The “Founding Generation” of the Bank Deutscher Länder with Wilhelm Vocke between the Weimar Era and the Early Federal Republic

Employees (IfZ):  Dr. Rouven Janneck

This project investigates the “functional elite” consisting of senior central bank officials within the context of the multifaceted monetary policy from the hyperinflation of 1923 through to the founding of the Bundesbank in 1957. Wilhelm Vocke serves here as the biographical focal point, as he, like no other, embodies the continuities and fractures of the history of the German central banks from the Weimar Republic through to the early Federal Republic: He was a member of the Reichsbank Board of Directors from 1919 to 1939, a director at the Hamburg Reichsbank center in the British Occupation Zone, and then President of the Board of Directors of the Bank deutscher Länder (BdL) from 1948, before becoming the first Bundesbank President. He did not play an active role at the central bank between 1939 and 1946 as he and several other members of the Board of Directors were removed from their positions for their criticism of the regime’s armaments policy and the resulting dangers for the stability of the currency.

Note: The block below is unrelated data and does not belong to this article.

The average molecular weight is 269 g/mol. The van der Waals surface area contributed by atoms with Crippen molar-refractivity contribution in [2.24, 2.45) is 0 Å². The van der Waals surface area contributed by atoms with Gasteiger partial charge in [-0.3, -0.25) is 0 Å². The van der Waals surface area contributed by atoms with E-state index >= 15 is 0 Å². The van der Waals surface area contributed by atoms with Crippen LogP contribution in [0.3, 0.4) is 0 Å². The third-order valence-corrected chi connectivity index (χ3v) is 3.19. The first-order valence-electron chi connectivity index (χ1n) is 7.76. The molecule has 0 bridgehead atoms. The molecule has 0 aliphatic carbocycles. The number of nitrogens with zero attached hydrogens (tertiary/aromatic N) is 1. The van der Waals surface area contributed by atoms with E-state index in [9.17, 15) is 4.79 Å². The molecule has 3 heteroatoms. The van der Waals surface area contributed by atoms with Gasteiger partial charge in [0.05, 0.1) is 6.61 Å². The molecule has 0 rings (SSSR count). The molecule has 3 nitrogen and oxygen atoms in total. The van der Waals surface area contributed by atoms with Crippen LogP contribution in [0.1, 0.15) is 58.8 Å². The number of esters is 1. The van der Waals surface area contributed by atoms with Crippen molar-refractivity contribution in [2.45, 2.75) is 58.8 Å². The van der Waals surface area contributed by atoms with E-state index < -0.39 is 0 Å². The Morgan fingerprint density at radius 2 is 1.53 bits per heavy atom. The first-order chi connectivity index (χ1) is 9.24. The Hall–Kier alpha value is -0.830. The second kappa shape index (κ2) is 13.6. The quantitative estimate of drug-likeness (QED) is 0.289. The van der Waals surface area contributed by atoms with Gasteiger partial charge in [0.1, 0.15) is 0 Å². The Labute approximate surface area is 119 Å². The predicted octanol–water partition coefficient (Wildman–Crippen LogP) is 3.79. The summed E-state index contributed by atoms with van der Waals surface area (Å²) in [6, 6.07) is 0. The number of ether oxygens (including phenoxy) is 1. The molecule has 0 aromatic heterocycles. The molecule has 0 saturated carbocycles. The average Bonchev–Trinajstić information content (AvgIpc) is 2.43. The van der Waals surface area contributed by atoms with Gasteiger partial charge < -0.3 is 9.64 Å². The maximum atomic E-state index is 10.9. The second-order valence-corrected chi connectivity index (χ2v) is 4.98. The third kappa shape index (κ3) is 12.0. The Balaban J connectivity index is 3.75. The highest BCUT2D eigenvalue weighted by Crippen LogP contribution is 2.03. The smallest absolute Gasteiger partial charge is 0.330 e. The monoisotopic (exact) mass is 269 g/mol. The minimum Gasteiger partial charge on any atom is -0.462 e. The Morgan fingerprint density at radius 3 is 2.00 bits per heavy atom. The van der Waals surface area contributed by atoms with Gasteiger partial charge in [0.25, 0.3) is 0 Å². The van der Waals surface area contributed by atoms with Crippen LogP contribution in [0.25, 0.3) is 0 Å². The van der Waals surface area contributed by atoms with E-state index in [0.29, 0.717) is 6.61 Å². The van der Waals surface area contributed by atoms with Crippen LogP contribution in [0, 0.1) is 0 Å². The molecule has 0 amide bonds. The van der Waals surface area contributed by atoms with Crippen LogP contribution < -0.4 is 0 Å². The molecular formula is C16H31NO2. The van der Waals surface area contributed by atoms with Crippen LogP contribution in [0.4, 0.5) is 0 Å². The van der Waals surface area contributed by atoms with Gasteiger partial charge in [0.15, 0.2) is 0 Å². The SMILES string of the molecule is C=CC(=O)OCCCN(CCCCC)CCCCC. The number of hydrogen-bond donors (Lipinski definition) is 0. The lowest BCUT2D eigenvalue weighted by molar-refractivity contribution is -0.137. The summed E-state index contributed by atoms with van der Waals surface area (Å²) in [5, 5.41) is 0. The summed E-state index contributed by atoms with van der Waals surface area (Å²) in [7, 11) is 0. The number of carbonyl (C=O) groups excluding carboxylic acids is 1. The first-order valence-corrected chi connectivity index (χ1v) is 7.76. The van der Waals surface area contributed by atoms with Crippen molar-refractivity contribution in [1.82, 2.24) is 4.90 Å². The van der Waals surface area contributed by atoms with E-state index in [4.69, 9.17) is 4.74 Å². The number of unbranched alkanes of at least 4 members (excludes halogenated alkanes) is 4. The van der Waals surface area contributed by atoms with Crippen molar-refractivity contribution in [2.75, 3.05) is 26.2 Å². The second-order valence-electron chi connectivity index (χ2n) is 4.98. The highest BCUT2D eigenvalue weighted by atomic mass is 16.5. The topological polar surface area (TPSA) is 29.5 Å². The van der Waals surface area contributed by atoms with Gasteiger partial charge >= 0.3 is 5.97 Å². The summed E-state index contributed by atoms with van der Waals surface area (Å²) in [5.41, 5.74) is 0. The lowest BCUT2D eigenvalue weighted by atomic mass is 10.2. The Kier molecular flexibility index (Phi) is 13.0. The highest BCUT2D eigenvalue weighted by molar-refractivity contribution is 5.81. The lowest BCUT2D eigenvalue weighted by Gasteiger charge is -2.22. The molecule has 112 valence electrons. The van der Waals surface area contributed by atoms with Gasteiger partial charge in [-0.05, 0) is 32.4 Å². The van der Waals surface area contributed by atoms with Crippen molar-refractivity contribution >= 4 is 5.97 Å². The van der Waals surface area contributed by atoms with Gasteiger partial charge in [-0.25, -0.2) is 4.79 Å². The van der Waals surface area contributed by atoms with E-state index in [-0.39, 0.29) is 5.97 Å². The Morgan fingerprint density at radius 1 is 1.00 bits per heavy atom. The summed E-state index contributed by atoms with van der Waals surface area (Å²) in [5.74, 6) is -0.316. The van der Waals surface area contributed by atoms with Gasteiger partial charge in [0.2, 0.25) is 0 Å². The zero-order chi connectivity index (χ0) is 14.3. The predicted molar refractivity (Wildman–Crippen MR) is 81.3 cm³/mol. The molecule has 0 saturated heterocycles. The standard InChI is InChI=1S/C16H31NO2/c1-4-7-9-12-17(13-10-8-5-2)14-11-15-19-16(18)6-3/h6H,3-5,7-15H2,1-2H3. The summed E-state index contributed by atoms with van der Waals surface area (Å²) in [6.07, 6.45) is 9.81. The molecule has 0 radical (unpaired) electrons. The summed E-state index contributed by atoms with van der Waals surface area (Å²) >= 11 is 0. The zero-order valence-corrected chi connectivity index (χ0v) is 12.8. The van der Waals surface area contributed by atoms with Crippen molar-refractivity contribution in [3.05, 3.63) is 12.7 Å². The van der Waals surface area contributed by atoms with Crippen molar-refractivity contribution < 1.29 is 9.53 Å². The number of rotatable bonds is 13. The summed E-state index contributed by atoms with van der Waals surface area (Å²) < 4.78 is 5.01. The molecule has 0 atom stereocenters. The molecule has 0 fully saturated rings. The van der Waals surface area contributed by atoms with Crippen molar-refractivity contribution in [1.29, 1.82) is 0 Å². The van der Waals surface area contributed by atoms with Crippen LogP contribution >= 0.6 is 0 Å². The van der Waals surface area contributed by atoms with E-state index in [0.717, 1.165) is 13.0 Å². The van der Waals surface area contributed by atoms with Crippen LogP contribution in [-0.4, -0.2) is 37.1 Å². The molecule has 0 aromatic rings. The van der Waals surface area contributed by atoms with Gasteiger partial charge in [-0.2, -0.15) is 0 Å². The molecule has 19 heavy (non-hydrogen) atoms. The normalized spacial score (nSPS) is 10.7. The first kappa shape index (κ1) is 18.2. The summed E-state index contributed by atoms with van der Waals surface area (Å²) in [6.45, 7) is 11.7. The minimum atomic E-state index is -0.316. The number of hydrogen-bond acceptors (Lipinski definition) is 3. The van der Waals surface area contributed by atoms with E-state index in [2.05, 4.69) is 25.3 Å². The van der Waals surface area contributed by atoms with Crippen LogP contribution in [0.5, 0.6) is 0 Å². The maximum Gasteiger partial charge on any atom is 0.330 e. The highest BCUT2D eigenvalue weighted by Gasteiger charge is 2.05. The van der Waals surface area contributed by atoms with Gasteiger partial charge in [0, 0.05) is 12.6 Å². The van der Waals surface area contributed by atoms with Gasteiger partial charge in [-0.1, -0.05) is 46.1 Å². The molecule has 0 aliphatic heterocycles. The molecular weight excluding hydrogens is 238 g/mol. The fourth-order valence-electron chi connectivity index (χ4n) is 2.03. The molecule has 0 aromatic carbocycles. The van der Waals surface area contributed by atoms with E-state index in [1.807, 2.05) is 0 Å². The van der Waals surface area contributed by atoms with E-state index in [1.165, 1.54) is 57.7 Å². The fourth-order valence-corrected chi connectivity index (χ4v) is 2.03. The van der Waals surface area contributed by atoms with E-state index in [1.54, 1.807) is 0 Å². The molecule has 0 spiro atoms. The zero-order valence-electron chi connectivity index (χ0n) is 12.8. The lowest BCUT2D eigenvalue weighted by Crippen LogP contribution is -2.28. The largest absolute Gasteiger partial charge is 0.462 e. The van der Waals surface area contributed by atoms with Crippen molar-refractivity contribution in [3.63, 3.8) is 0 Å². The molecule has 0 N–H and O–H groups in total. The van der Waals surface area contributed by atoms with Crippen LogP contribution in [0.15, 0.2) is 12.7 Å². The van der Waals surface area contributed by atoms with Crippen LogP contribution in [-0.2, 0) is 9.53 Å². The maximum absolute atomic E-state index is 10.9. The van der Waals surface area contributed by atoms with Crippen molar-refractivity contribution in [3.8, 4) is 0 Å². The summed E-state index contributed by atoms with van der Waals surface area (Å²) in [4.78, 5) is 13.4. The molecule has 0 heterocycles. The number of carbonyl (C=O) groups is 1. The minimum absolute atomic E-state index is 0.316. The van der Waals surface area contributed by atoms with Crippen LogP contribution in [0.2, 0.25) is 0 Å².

Beginning with Vocke as the departure point, the project also looks into his colleagues, associates, and adversaries (including Karl Bernard, Friedrich Wilhelm Dreyse, Ernst Hülse, Kurt Lange, Otto Pfleiderer, Emil Puhl, Hjalmar Schacht, Friedrich Wilhelm von Schelling, Friedrich Wilhelm, and Eduard Wolf). It investigates career patterns and fractures, (monetary policy) influences and the organizational and leadership cultures at the Reichsbank and BdL. It methodically connects group and individual biographies and analyzes the self-descriptions of the actors, (conflicting) narratives and the politics of remembrance at the BdL.

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